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    • 02/01/2019 1:25 PM | Albert Bystander
      "We apologize if you felt that way." Classic.

      I'm positive Shannon understands how word play works. She is just expressing that the implications the word play brings to mind are not great. If my surgeon said "Let's get in there and get our hands dirty," the fact that I knew what they meant wouldn't make me any more comfortable.
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      • 02/08/2019 2:35 PM | Kerri Barile
        I deeply apologize if the verbiage of the theme or my reply was misconstrued! I wanted to provide some of the background on how the theme was chosen as we take all comments extremely seriously. I will absolutely confer with the Board and the committee on the concerns. Thanks for the additional feedback!
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  • 02/15/2019 10:58 AM | Kimberly Redman (Administrator)
    I appreciate the insights from others. When coming up with the 'theme' of this conference, we wanted to focus on looking back and using the data we already have to help us move forward. I do not think it dawned on any of us that it might sound like the opposite - that the clear 'play' on removing value from the earth was offensive in the context of archaeology (just one aspect of CRM). What was intended to be a focus on preservation (using what we had), clearly comes off the opposite way. For that, I am sorry.
    I think there is time to change the "catch-phrase", while still realizing our intended focus on utilizing the information and lessons we have already learned to move our industry forward. Anyone have any ideas?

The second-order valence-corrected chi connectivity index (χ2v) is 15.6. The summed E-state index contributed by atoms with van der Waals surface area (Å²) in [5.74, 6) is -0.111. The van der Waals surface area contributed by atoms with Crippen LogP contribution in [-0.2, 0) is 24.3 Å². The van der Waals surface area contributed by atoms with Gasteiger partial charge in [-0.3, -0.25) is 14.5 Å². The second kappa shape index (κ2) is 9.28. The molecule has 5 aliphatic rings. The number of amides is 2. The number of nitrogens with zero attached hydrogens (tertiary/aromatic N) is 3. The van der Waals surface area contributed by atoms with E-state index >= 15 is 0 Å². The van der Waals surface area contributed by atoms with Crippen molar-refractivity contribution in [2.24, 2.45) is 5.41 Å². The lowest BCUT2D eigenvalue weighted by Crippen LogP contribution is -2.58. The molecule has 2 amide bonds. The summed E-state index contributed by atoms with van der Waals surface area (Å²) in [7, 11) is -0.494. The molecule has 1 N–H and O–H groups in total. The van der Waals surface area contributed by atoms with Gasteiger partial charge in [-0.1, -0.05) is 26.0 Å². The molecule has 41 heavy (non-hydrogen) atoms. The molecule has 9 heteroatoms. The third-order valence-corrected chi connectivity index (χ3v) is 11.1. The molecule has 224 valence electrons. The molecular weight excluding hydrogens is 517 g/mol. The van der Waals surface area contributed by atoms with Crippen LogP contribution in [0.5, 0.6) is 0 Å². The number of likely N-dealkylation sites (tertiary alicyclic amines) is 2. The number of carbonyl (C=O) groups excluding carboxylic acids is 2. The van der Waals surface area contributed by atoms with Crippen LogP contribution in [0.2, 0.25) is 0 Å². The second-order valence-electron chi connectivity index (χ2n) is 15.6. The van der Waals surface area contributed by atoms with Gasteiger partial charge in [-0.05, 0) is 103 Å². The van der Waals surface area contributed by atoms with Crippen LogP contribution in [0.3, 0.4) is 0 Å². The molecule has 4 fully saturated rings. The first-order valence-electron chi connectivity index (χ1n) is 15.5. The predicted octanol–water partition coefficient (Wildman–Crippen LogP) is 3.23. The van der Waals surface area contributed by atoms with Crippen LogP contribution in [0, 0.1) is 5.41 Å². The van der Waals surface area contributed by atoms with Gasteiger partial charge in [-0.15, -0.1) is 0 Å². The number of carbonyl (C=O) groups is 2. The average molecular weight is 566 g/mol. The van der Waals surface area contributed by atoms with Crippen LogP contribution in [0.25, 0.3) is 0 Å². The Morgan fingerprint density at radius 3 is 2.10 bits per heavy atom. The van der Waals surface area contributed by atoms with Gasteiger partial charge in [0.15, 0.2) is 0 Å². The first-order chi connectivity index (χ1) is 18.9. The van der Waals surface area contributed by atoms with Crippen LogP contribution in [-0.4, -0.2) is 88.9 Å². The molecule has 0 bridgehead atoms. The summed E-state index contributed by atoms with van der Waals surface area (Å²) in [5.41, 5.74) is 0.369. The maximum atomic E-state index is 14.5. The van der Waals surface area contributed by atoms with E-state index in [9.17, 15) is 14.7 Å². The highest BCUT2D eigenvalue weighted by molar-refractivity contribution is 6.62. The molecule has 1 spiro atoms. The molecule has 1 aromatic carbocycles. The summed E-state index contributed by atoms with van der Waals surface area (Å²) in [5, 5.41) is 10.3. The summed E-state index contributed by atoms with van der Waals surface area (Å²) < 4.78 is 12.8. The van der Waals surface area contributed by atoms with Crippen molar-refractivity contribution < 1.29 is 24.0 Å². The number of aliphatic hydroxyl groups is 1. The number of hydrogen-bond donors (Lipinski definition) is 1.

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  • 02/22/2019 12:41 PM | Kimberly Redman (Administrator)
    Based on the observations and comments, we have decided to rename the theme of the conference to better reflect our intentions. We appreciate people's willingness to let us know!
    The conference theme has always been about learning from our collective past; about reexamining and learning from the history of the CRM industry; about how we build on what came before to make a better future for the public, our businesses, and everyone's connection to the past. We thought we found the right words to express this theme and didn't recognize the removal connotation of our word choice.
    By replacing "mining" with "exploring", we hope our vision remains clear, and the title doesn't send the wrong message.
    Hope to see everyone at the conference!
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    • 03/12/2019 5:21 PM | De Regan
      Awesome response! I was thinking exploring our past to preserve the future!
      Like minds?! :-)
      Link  •  Reply